An Irish traditional wedding is a beautiful ceremony to see or take part in. From the stunning attire of both the bride and groom.
The bride would as is done to-day be dressed in a white dress to symbolize her purity. But, Irish weddings although are a lot of fun have a lot of superstitions that have to be observed and carried out lest the couple suffer the consequences.
Irish Wedding Traditions & Customs
Before Christianity found Ireland, couples who wished to show commitment to each other practised what was known as hand fasting. This ritual was most probably carried over from Pagan times and is the Celtic ceremony of unity. It was usual for couples to celebrate this ceremony around the harvest festival, Lughnasa, which occurs on 1st August. They could choose the length of the union either “‘till death do us part” or to be together in the afterlife or even while their love burned strong and true in which case if they still wished to remain married they would renew these vows the following year.
During the ritual the couple hold hands, right hand in right hand, and left hand in left with their wrists crossed. Ribbon or cord is then wrapped around the wrists in a figure eight to represent infinity. This is most probably where the saying “‘tying the knot” originated from.
Since the birth of Christianity weddings were held in the home of a Priest or in a Church. Two candles burn separately during the ceremony which are then used to light one taller candle known as the Unity candle this is to signify two becoming one.
Before the Bride makes it this far proceedings will start with the proposal: ‘Would you like to be buried with my people?’ ‘Would you like to hang your washing next to mine?’ Not very romantic but every Irish girl would know what was being asked. Friends and family when enquiring about the ‘big’ day would ask: ‘When are you giving us a day out?’ or ‘Should I buy a hat?’
Next comes the all important planning, usually the poor groom ducks and takes cover and leaves all this to the bride and her family as traditionally it is the bride’s father who foots the bill. Although now a lot of the expense is shared. Gone are the days when a marriage depended on the size of the bride’s dowry. Marriages were once based on what the bride could bring to the marriage either cattle or a farm or plot of land. It wasn’t always based on love. It was once known for family to marry family as it was law that only a male heir could inherit and this made sure that land and property stayed within the family name.
The Irish Brides Dress
With the Church booked and the date chosen. The bride’s attention turns to her dress and accessories. This has to chosen carefully as the color of her dress might determine how successful the marriage is:
Marry in white everything’s right
Marry in blue lover be true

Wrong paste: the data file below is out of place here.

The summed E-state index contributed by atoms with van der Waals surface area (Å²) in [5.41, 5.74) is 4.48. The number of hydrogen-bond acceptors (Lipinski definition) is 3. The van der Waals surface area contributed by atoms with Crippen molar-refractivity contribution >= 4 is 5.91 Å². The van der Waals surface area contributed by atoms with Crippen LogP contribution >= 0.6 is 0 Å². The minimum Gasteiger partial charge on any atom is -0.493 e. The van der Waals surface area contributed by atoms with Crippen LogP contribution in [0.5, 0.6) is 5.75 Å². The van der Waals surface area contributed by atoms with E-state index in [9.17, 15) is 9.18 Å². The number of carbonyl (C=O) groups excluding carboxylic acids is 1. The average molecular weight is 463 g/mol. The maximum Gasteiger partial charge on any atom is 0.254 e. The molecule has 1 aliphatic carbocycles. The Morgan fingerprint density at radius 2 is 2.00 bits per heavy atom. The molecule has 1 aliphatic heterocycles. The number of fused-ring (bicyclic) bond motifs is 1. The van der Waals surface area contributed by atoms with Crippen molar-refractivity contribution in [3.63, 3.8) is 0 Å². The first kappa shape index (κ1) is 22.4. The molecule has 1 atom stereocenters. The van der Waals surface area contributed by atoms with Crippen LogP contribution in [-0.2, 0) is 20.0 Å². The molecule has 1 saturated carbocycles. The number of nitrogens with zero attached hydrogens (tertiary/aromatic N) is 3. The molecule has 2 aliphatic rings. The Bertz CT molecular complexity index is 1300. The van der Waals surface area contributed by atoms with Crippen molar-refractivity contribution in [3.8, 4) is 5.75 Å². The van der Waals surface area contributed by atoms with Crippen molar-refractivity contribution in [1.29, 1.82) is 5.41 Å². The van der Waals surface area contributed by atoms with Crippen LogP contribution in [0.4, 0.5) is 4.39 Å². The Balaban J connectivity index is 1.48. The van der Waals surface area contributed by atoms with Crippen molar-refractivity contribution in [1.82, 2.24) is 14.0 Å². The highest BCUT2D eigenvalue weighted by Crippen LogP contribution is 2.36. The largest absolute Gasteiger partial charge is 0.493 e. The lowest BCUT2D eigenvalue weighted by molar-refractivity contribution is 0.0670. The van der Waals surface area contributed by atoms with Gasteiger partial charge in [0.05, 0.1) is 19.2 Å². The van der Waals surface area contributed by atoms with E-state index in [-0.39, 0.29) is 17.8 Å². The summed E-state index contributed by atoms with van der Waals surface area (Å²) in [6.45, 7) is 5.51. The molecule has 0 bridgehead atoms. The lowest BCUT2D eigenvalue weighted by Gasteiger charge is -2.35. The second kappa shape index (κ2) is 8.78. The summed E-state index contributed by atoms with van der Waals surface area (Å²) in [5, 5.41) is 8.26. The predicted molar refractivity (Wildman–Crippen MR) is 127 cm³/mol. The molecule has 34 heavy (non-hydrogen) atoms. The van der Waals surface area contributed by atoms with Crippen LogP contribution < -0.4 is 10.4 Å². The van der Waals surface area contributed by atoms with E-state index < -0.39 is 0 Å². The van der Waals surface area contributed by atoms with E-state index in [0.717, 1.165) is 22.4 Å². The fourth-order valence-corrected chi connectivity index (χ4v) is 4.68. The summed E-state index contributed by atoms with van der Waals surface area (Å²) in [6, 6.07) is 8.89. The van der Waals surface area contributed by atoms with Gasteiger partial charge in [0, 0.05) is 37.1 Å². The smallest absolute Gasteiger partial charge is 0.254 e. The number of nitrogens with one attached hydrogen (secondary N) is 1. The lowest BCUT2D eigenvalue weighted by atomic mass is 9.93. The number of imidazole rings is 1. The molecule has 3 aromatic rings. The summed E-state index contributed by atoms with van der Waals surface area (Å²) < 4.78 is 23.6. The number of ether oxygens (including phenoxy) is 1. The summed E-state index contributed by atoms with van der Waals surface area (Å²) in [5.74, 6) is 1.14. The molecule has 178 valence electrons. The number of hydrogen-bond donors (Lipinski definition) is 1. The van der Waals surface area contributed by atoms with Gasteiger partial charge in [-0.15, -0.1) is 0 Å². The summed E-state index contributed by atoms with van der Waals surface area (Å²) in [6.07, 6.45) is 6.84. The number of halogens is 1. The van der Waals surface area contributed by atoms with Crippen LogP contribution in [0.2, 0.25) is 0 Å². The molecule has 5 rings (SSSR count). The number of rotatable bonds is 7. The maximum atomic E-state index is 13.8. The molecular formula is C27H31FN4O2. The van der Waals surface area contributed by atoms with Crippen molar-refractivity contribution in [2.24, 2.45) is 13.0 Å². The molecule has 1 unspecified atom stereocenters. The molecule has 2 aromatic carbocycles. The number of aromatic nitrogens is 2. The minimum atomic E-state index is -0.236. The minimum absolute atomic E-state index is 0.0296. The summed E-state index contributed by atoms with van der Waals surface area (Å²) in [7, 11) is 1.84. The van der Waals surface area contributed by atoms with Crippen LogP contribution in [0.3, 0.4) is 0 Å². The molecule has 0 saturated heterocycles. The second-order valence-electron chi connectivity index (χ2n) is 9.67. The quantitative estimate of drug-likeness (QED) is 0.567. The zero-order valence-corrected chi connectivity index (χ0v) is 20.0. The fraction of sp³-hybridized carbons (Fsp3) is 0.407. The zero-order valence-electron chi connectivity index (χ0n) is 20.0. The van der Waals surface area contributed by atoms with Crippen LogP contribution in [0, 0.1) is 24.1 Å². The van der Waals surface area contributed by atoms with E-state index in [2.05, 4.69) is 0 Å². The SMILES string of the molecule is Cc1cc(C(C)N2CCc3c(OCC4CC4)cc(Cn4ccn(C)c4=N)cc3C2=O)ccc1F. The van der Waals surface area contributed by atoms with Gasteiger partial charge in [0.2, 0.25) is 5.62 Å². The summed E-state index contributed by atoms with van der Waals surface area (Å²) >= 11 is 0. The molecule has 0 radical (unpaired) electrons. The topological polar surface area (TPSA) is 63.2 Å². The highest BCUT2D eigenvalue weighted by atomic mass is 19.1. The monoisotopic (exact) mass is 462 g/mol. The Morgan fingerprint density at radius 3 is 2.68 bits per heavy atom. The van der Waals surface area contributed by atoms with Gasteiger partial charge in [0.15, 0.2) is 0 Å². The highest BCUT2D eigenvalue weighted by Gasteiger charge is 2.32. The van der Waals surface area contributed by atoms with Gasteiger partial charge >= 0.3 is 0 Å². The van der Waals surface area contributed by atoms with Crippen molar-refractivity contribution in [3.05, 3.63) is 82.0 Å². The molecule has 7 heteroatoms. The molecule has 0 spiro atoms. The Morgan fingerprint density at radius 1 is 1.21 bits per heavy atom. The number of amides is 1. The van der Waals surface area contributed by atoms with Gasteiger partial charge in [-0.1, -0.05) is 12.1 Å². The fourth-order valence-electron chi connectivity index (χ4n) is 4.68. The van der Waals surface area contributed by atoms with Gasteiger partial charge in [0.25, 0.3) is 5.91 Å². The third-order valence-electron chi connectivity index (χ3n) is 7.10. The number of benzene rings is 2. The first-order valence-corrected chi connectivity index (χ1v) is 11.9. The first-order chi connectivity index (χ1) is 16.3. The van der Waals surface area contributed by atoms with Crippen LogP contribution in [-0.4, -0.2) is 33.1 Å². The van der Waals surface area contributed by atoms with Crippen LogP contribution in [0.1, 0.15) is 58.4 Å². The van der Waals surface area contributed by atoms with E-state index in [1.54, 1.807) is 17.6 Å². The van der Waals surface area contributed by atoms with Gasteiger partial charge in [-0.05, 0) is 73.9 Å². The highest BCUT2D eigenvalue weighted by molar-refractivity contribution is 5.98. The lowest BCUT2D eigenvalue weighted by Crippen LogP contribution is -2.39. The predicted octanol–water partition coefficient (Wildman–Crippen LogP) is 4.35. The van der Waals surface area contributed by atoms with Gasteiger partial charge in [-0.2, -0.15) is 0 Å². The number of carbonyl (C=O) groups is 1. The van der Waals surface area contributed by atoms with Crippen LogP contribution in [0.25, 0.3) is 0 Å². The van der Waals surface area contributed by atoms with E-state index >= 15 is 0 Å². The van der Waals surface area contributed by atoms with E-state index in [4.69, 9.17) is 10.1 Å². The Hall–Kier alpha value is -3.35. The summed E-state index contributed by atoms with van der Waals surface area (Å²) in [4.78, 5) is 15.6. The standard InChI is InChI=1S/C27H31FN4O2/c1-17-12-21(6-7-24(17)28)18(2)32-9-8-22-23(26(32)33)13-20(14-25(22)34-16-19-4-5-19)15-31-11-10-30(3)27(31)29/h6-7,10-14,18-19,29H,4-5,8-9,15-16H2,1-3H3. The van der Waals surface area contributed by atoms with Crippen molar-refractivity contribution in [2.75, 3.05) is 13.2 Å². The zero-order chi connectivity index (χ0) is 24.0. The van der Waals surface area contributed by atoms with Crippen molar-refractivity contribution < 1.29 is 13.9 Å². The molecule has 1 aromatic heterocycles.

Marry in pink spirit’s will sink
Marry in gray live far away
Marry in brown live out of town
Marry in green ashamed to be seen
Marry in yellow ashamed of your fellow
Marry in black wish you were back
Marry in red wish you were dead
Marry in tan he’ll be a loved man
Marry in pearl you’ll live in a whirl
This then is followed by the traditional things that she will need to have with her:
Something old, something new
Something borrowed, something blue
And an old Irish penny in her shoe.
The old Irish penny part seems to have disappeared in modern times, although no bride would dare walk down the aisle without the rest. The something blue tends to be a blue garter worn around the top of the leg, which the groom usually has to remove using only his teeth much to the amusement of friends and family.
Irish Wedding Veil or head-dress
That’s the next choice facing the bride. Traditionally Irish bride’s would have favored a garland of wild flowers typically Lavender to be worn in their hair. Whichever the bride’s choice she must never put her own veil or head-dress on as this is considered very unlucky.
The Weddings Rings
Traditionally the wedding band could be a Claddagh ring. This ring is of two hands holding a crowned heart. It is very important to wear a Claddagh ring properly if you are engaged or married the tips of the crown should be facing out whereas if you are not romantically involved the tips should face the wrist indicating that you are approachable. Claddagh rings were usually handed down through generations of mother’s to their daughter’s as it is improper to buy your own Claddagh ring although that is a tradition that is not really practiced any-more. The Claddagh rings were made of gold although now a day’s they have become more intricate with the heart being made of a precious gem such as Emerald to represent the Emerald Isle.